And if you were president, and you had just seen more suicide bombs in London, wouldn't you say to your aides: "We have got to reduce our dependence on Middle East oil. We have to do it for our national security. We have to do it because only if we bring down the price of crude will these countries be forced to reform. And we should want to do it because it is clear that green energy solutions are the wave of the future, and the more quickly we impose a stringent green agenda on ourselves, the more our companies will lead innovation in these technologies."

Instead, we are about to pass an energy bill that, while it does contain some good provisions, will make no real dent in our gasoline consumption, largely because no one wants to demand that Detroit build cars that get much better mileage. We are just feeding Detroit the rope to hang itself. It's assisted suicide. I thought people went to jail for that?

Oh, well, maybe we have the leaders we deserve. Maybe we just want to admire Lance Armstrong, but not be Lance Armstrong. Too much work. Maybe that's the wristband we should be wearing: Live wrong. Party on. Pay later.

WANNA KNOW what Lance himself thinks? Did you know he actually has political ideas and knows Bush? Read this:

Live Strong or Live Wrong? Why Lance Must Break With Bush by David Zirin

"Lance is an incredible inspiration to people from all walks of life, and he has lifted the spirits of those who face life's challenges," President Bush said about the fellow Texan and "old friend". "He is a true champion."

The praise struck an odd note considering Armstrong's comments after winning his seventh yellow jersey. They weren't about the Alps, the cobbled Paris streets, or the new bell on his handlebars. They were about Iraq. "The biggest downside to a war in Iraq is what you could do with that money," Armstrong said through gritted teeth. "What does a war in Iraq cost a week? A billion? Maybe a billion a day? The budget for the National Cancer Institute is four billion. That has to change. Polls say people are much more afraid of cancer than of a plane flying into their house or a bomb or any other form of terrorism." His timing was fortuitous. A report came out of the Congressional Budget Office the next day that indicated the war in Iraq will cost more - adjusted for 2005 dollars - than any war since the Second World War, with a price tag that may near 800 billion dollars.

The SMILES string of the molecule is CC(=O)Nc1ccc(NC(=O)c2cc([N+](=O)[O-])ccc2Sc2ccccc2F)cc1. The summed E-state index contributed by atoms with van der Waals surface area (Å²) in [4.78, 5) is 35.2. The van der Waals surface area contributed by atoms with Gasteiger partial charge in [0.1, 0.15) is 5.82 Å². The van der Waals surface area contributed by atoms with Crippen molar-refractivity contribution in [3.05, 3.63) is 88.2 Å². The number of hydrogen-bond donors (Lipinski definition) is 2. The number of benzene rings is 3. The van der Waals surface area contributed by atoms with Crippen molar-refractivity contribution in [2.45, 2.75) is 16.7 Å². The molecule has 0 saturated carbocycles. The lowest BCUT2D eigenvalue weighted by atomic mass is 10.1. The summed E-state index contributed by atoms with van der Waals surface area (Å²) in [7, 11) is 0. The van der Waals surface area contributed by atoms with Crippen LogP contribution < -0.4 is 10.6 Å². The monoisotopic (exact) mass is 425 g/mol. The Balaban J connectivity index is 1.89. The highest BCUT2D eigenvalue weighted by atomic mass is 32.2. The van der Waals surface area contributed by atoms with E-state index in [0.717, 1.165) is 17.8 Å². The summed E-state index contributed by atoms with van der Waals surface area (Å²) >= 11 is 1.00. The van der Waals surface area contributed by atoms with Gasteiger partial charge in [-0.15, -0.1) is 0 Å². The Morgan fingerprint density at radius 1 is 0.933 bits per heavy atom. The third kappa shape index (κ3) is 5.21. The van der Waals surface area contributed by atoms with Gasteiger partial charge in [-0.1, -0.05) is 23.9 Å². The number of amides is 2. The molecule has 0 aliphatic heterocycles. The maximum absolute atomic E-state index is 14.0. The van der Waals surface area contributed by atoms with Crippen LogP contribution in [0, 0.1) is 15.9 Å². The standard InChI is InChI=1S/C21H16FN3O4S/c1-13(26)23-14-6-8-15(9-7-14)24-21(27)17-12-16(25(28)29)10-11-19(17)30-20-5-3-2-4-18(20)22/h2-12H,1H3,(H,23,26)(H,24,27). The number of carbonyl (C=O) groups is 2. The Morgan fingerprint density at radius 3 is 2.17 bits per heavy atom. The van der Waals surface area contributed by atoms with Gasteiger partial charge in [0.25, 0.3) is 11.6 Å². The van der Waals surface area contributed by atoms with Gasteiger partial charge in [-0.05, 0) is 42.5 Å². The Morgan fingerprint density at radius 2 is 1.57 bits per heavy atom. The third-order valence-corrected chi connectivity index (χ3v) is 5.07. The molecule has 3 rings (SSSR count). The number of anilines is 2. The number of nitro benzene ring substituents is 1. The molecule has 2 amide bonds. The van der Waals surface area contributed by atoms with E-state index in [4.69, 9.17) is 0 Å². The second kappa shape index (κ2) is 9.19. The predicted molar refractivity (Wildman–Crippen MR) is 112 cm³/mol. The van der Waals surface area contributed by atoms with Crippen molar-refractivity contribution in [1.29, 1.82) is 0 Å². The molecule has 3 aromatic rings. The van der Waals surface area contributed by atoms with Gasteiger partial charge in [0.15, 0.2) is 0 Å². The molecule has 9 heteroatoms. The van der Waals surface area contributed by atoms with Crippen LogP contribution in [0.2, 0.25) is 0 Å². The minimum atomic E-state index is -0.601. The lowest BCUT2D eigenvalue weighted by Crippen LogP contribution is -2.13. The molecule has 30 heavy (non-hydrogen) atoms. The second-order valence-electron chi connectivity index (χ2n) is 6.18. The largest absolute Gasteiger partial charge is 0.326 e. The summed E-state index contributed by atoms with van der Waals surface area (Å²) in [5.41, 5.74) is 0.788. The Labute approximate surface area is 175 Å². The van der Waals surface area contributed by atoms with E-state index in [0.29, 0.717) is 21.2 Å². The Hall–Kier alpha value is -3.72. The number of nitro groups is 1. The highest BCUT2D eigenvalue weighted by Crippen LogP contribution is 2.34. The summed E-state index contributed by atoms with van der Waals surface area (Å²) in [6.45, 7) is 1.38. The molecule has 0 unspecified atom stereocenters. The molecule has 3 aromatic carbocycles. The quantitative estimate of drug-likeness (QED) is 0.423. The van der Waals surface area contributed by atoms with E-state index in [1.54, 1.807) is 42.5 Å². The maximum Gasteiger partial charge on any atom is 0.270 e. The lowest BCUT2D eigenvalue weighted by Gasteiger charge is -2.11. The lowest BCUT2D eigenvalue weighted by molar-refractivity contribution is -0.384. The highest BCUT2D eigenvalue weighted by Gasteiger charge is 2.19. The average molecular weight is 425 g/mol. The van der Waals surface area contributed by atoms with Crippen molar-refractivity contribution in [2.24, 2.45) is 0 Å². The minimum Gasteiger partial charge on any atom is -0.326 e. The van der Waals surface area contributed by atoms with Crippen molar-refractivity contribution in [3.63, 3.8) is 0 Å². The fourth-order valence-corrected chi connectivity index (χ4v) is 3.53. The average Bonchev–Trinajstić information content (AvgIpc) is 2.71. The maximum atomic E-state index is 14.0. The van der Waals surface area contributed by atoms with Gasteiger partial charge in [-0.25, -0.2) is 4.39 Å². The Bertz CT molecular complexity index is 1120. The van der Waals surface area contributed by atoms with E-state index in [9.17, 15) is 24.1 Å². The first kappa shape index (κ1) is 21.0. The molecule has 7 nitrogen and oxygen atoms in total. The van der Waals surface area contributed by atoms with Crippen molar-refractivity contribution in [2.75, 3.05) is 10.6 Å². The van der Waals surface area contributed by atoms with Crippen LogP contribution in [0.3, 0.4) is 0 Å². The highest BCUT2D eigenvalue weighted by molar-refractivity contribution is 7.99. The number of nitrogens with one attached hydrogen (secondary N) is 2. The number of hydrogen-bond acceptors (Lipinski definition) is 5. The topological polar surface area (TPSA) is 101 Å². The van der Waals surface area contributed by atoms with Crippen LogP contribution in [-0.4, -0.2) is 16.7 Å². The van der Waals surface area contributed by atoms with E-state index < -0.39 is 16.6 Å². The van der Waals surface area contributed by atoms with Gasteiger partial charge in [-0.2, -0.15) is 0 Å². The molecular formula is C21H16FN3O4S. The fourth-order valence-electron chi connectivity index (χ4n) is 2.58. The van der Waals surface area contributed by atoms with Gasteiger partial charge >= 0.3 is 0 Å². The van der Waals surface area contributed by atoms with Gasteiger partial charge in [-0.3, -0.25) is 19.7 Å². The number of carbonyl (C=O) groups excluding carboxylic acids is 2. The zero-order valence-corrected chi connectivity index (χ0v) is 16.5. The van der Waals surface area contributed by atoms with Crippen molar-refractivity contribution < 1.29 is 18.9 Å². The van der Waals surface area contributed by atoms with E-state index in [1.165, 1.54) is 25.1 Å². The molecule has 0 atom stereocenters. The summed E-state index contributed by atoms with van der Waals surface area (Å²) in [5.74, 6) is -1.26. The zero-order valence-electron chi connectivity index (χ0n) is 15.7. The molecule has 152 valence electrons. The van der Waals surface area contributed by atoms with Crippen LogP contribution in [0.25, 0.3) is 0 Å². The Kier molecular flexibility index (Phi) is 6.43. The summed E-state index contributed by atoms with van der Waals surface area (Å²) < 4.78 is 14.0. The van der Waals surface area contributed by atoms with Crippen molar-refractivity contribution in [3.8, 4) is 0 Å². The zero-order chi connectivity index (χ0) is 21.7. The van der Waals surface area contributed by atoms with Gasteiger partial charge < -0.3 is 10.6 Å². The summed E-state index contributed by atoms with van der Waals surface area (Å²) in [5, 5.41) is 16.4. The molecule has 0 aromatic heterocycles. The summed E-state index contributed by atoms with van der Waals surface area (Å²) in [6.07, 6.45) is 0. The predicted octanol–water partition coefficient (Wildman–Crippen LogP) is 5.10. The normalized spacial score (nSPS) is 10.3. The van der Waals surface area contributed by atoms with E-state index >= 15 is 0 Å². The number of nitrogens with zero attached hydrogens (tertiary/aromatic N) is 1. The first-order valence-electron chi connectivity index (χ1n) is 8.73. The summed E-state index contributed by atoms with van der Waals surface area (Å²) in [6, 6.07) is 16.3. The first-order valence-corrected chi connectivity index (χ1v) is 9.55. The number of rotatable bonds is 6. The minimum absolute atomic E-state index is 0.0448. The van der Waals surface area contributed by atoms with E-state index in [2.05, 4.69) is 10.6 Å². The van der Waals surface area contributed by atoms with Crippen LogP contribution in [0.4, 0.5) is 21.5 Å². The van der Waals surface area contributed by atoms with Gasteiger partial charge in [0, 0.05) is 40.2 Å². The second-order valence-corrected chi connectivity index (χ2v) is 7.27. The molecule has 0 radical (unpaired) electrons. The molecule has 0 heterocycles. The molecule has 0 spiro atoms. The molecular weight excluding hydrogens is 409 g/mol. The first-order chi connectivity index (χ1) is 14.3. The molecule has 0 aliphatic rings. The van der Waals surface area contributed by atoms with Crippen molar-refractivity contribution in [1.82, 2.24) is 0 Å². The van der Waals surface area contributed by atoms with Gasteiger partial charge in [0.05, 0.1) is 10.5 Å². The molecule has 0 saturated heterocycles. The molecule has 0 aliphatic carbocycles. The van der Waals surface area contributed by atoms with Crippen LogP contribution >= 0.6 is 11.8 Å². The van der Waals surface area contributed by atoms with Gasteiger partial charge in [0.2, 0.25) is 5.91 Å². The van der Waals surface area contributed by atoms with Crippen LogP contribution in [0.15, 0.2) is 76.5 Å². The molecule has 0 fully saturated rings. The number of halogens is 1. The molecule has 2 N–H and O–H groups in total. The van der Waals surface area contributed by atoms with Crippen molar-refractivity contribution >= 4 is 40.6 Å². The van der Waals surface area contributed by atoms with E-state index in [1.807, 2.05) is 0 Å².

Armstrong's statement is significant because it represents a sharp turn from his previous statements against the Iraq invasion. When the war was launched out in 2003, Lance's soft anti-war views sounded more James Baker than Ella Baker: "I know George Bush well, having met him about 20 times, and I support him, but going ahead with this war without the support of Europe would be dangerous ... it would be a mistake to engage in war without the backing of the United Nations and Europe," he said. "If there's going to be a war then we'll be up against a billion Muslims - so it would be unreasonable for the United States to go it alone against such a huge part of the world."

Armstrong took great pains at the time to compliment Bush with every statement, saying that Dubya sometimes appeared "brash," but that he was "more intelligent than people give him credit for." He added, "Bush isn't a banker from New York, or a tycoon from California. He's a cowboy from Texas."